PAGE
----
~ A series of public meetings will be held across the Gulf Coast ~
NEW ORLEANS – The Gulf Coast Ecosystem Restoration Council (Council) today released a draft Initial Funded Priorities List (draft FPL). Using funds from the settlement with Transocean Deepwater Inc., the Council is seeking to provide near-term, on-the-ground ecosystem benefits, while also conducting planning activities designed to build a foundation for future success as additional funds become available from other parties. The Council is proposing to focus on 10 key watersheds across the Gulf in order to concentrate and leverage funds to address critical ecosystem needs in high priority locations. The Council also proposes a suite of Gulf-wide investments designed to support holistic ecosystem restoration and lay the foundation for future success.
This draft FPL would fund approximately $139.6 million in restoration activities such as hydrologic restoration, land conservation and planning for large-scale restoration projects. In addition, the Council is reserving approximately $43.6 million for implementation of additional activities in the future, subject to further Council review.
The draft FPL is available for public and tribal review and comment through Sept. 28, 2015.
"The Council is committed to working with Gulf communities and partners to invest in actions and projects that will ensure the long-term environmental health and economic prosperity of the Gulf Coast region," said U.S. Commerce Secretary Penny Pritzker, Chairperson of the Gulf Restoration Council. "We look forward to hearing from the community on prioritizing the proposed $183 million investment to restore the natural ecosystem, reinvigorate economies, create jobs, and rebuild the environment for generations to come."
The Council will host a series of public meetings across the Gulf Coast to discuss the draft FPL and seek public and tribal comments.
"This draft FPL focuses on key watersheds and estuaries across the Gulf, using foundational restoration techniques tailored to the needs of specific areas," said Justin R. Ehrenwerth, executive director of the Council. "We're fortunate to have a diverse and dedicated group of stakeholders who have helped to get us to this point. Once again, we ask for your feedback and assistance in ensuring that we do the right thing for the Gulf."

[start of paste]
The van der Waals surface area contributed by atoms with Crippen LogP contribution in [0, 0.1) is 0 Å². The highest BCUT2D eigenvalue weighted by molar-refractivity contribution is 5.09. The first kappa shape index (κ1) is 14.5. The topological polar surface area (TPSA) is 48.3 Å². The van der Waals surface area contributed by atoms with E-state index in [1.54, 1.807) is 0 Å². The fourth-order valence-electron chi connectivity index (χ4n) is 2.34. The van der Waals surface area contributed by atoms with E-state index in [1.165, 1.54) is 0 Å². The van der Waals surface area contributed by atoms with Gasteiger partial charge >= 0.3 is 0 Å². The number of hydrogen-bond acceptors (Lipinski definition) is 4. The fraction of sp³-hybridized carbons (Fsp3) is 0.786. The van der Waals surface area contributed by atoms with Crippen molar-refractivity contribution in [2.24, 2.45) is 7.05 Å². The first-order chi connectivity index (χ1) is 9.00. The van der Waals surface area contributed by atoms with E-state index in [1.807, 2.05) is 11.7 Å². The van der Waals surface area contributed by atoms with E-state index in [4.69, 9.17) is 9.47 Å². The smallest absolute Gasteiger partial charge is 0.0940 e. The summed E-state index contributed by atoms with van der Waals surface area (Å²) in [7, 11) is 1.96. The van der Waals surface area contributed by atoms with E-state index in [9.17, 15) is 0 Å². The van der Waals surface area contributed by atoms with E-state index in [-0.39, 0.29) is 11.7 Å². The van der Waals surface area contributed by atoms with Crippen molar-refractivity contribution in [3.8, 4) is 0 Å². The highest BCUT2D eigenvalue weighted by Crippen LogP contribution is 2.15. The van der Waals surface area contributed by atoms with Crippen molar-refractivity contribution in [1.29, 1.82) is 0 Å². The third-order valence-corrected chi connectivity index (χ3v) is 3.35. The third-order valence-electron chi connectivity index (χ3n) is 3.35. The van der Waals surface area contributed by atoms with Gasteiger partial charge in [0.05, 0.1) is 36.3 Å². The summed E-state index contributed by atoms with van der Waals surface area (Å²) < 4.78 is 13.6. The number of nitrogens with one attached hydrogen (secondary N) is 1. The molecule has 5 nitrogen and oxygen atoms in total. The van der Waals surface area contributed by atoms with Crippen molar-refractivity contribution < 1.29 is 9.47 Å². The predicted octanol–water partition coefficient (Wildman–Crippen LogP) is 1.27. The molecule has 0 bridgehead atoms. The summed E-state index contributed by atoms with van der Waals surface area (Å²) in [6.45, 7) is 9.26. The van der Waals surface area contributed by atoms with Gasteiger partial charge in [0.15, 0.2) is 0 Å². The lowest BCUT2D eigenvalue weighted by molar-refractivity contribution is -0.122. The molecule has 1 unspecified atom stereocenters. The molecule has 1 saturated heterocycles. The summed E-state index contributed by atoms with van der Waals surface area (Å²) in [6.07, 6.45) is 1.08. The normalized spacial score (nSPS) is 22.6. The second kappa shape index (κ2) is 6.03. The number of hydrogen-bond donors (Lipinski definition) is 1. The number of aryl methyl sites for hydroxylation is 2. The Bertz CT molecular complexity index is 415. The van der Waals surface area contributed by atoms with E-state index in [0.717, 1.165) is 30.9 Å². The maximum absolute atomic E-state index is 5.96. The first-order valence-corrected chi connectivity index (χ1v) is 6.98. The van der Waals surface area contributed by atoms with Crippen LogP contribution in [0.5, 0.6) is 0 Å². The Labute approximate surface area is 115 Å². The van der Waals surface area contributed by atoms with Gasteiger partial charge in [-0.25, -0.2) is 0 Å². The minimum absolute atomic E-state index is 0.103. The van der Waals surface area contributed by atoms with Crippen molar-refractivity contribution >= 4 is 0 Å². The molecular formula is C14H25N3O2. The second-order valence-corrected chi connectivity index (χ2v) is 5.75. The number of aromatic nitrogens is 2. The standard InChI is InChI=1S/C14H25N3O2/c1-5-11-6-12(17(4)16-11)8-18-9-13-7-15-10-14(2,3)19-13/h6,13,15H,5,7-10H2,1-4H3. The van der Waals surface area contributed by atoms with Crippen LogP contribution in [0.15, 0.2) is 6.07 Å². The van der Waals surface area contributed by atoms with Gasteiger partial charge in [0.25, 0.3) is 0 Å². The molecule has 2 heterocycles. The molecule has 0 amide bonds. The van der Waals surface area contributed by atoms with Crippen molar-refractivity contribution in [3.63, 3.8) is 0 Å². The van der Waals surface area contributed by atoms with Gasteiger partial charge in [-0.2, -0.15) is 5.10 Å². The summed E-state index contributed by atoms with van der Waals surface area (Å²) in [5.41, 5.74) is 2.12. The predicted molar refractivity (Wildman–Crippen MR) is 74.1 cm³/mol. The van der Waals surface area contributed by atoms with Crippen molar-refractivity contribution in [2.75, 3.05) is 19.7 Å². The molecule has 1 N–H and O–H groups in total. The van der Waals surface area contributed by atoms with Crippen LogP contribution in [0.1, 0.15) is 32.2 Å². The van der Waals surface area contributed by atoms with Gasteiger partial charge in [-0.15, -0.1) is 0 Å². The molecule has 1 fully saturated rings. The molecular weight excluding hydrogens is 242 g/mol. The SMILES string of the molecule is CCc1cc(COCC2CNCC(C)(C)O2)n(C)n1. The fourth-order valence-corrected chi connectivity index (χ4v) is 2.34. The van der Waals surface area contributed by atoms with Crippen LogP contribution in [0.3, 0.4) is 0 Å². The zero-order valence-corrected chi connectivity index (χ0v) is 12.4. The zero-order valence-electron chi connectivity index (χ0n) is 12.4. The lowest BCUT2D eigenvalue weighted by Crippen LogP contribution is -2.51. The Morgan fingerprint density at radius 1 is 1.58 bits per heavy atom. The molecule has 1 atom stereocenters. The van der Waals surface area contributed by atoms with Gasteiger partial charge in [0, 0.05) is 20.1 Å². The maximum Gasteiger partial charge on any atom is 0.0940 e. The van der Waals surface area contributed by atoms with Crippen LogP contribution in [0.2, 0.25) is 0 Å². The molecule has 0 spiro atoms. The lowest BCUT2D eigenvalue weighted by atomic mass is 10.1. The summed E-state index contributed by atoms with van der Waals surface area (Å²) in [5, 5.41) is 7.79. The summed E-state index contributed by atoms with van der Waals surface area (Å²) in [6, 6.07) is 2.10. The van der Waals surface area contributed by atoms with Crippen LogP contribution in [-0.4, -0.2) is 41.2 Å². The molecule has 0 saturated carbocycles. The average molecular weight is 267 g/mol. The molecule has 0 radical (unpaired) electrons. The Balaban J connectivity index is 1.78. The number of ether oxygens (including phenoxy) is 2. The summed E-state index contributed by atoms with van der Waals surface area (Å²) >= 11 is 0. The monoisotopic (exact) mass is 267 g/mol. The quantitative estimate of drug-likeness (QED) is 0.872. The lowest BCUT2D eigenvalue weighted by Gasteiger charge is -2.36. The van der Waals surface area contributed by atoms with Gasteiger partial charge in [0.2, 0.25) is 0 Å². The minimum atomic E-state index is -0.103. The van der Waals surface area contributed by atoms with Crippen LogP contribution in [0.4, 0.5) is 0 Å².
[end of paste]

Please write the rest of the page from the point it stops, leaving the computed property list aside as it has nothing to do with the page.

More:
The schedule of upcoming public meetings to discuss the draft FPL and seek public input is as follows:
6300 Ocean Drive
Corpus Christi, TX 48412
100 Eighth Ave. SE
St. Petersburg, FL 33701
5230 West US Hwy. 98
Panama City, FL 32401
26 North Royal St.
Mobile, AL 36602
2350 Beach Blvd.
Biloxi, MS 39531
2000 Lakeshore Drive
New Orleans, LA 70148
728 Myrtle St.
Morgan City, LA 70380
Full meeting details and the draft FPL can be found on the Council's website at www.RestoreTheGulf.gov.
The public is encouraged to provide comments online at www.RestoreTheGulf.gov (preferred method); by mail to Gulf Coast Ecosystem Restoration Council, Attention: Draft FPL Comments, Hale Boggs Federal Building, 500 Poydras Street, Suite 1117, New Orleans, LA 70130; by e-mail to email@example.com; or in person during formal public comment periods at any of the public meetings.
The Resources and Ecosystems Sustainability, Tourist Opportunities, and Revived Economies of the Gulf Coast Act of 2012 (RESTORE Act) established the Gulf Coast Ecosystem Restoration Council (Council) and the Gulf Coast Restoration Trust Fund (Trust Fund), and dedicates 80 percent of Clean Water Act penalties resulting from the Deepwater Horizon oil spill to the Trust Fund, for restoration projects in the Gulf Coast region. The Council is responsible for administering 60 percent of the total funding allocated from the Trust Fund: 30 percent (plus interest) under the Council-Selected Restoration Component and 30 percent under the Spill Impact Component. The Council is chaired by the U.S. Secretary of Commerce, and members include the Governors of the States of Alabama, Florida, Louisiana, Mississippi, and Texas, as well as the Secretaries of the U.S. Departments of Agriculture, Homeland Security, the Army and the Interior, and the Administrator for the U.S. Environmental Protection Agency. The Council is responsible for helping to restore the ecosystems and economies of the Gulf Coast region by developing and overseeing implementation of a Comprehensive Plan and carrying out other responsibilities. Read more about the Comprehensive Plan, the RESTORE Act and the Council at www.RestoreTheGulf.gov.